There’s little doubt that customers are rapidly embracing automated service, with an increasing number of interactions between consumers and companies taking place on digital channels.
Back in 2011, Gartner predicted that 85% of customer relationships would be managed without human intervention by 2020. But this seems unlikely to eventuate, and it’s probably for the best. Contact centres shouldn’t write off the importance of the human touch within the customer experience. Even in the current climate, it would be wrong to think of self-service as a cure-all.
These days, consumers are more discerning about how they’d like to engage with you. A study by Accenture found that 83% of US consumers and 76% of UK consumers actually preferred dealing with humans. The Salesforce State of Customer Service Report also confirms customers are seeking not only a human connection, but an Australian one.
It’s clear that CX leaders must continue to deliver better service, at less cost without alienating or losing customers. So, how exactly do you find the right balance between digital and voice?
Think problem-solving first
Automation technology such as chatbots and AI have proven beneficial for streamlining customer service and improving efficiency for customers and contact centre teams alike. But there are also many classic cases of over-automation backfiring. Automation and self-service can be overdone or even have the opposite effect on the customer experience.
Be careful not to end up solving your problems with different problems – particularly those that could be worse. Ask yourself if automating a particular project or task is indeed solving a problem, or is it just a different way of doing it. CX tech needs to be helpful to the customer, allowing them to achieve success easier and with less stress than the typical contact centre experience.
Explore ways to build loyalty
It’s worthwhile exploring how technology impacts loyalty and results. When you make it easy for your customers to book an appointment, place an order, change their account details, get a balance, or download a form you’re demonstrating how much you value them. Without saying a word, you’re communicating that you understand their time is valuable, and that they might not have the time to wait in a queue. When the process is easy and quick, it improves the customer experience that you deliver.
According to a report by Dimension Data, organisations committing to transforming their CX and leveraging new digital capabilities – alongside a human touch that’s available when necessary – are demonstrating significant value. A staggering 91.6% can evidence increased customer loyalty. Further, 84.4% report increased company profit/revenue and 78.9% also experience a reduction in costs.
Monitor shifts in customer demand
While technology will likely reduce overall demand for human agents, it will create new and more complex types of interactions, and these will require new management processes. As a result, organisations will need to develop strategies for coping with unpredictable spikes when digital channels go down. Implementing digital contact centre systems can help manage demand by automatically assessing customer needs and determining whether contact with a human agent is required or the issue can be resolved through self-service.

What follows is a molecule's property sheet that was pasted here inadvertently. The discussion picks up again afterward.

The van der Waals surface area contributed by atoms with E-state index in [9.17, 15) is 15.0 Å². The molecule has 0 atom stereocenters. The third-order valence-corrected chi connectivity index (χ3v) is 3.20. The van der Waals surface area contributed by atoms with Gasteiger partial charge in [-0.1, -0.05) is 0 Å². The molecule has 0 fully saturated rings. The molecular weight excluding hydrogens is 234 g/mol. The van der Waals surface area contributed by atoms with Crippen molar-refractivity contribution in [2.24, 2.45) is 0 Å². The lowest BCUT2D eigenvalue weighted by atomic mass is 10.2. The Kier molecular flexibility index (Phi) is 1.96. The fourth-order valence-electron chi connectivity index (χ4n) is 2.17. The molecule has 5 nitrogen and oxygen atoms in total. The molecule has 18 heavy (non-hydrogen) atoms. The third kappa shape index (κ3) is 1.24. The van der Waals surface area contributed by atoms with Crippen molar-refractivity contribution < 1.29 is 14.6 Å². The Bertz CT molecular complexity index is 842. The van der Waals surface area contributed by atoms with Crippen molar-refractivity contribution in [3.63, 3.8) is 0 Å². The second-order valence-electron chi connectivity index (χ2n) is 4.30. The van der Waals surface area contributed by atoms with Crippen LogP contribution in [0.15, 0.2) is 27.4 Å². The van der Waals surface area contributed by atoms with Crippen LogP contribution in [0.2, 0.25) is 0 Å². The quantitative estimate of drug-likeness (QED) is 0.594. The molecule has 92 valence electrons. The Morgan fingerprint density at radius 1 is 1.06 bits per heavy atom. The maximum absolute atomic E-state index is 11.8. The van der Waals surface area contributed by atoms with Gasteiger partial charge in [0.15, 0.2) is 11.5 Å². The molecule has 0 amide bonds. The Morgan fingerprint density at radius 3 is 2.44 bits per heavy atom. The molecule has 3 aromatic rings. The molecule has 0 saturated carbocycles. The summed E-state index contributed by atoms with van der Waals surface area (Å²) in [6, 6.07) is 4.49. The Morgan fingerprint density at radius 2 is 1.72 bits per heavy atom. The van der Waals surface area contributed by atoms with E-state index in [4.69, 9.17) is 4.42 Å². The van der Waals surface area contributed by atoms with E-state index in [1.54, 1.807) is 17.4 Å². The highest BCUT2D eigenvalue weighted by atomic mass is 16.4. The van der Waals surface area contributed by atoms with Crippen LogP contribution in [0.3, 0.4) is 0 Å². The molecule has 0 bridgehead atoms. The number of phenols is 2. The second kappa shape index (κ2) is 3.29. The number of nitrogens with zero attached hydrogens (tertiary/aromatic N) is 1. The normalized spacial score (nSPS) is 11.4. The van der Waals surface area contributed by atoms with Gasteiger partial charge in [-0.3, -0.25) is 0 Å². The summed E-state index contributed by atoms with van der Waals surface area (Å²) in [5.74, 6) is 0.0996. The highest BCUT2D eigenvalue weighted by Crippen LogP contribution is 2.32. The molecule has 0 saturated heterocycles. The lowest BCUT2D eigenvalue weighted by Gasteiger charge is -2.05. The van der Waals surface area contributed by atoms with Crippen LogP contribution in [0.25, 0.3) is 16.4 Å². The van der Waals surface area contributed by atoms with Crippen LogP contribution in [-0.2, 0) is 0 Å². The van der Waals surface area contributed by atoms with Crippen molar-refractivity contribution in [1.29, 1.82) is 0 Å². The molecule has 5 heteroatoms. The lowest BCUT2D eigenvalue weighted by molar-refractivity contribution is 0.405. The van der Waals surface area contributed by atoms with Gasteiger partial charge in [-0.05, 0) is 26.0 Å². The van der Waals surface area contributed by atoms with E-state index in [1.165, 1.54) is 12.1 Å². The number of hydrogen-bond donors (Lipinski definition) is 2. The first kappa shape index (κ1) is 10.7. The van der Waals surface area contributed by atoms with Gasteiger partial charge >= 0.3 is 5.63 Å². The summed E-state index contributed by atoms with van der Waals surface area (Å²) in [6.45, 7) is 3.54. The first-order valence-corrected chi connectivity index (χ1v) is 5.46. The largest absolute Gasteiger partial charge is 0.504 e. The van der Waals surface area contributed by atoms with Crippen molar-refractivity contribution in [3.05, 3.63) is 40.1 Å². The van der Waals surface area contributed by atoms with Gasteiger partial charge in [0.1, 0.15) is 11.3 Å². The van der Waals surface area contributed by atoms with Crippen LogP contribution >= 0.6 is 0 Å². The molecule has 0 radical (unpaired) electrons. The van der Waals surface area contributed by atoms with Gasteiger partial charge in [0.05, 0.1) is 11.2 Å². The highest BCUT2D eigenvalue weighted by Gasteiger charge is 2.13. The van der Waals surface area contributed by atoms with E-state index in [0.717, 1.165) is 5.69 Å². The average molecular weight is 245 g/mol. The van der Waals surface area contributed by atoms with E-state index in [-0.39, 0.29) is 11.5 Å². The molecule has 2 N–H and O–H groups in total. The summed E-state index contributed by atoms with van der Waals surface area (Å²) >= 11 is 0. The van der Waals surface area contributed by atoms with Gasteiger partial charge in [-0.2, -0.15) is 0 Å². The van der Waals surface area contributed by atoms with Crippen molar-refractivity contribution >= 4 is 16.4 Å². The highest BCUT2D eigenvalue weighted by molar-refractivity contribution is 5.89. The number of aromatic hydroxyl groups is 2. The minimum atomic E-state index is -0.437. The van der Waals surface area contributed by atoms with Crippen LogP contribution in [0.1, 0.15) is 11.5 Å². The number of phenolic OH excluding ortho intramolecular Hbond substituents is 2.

Beware of missed opportunities
There are more opportunities for a sales conversation than many organisations are aware of. But the right talent with the right competency must be on the line at the right moment. Calls in which the agent can provide expert knowledge or assists in customer decision-making are obvious door openers. Less obviously, an interaction that stems from a service failure can also become a selling opportunity.
If an agent has the skill to solve the problem and has treated the customer well, the customer may become open to the idea of a sale. Each contact is an opportunity, and every type of contact (especially those with a human agent) can assist in shaping satisfactory journeys. After all, humans have the ability not only to listen but also to empathise with customer thoughts and feelings.
Promote automation internally
AI can enrich careers by replacing those dull, repetitive jobs with more expansive and rewarding positions. That means the outlook remains bright for contact centre agents. To assist with the transition, employees are openly encouraged to apply for reskilling. For example, they’ll likely be required to analyse and improve AI-enabled customer journeys. Instead of trawling through pages of transcripts, agents will be able to learn how to train and manage bots to handle the heavy lifting. In the eagerness to introduce automation technologies, it’s important to allay the fears and concerns of your people and make them feel like part of this change.
Creating a virtual customer relationship centre
Automation is required to provide self-service choice and improve efficiency, but it doesn’t need to come at the expense of human connection. We shouldn’t ignore the simplicity and importance of making people feel good. Rather than focusing on the use of digital channels to cut costs, best-practice is to look for where digital contact works, where human contact is more effective and how to create a seamless handoff between them.
The model that’s emerging is known as the ‘virtual customer relationship centre.’ Organisations that implement this model correctly can improve their customer experience, capture savings, and create new sources of revenue. The level of automation you deploy will depend on your industry, customer needs, product/service offerings and inbound contact volume.
Learn more about the latest CX trends and discover how GSN is helping organisations to digitally transform and make every connection count.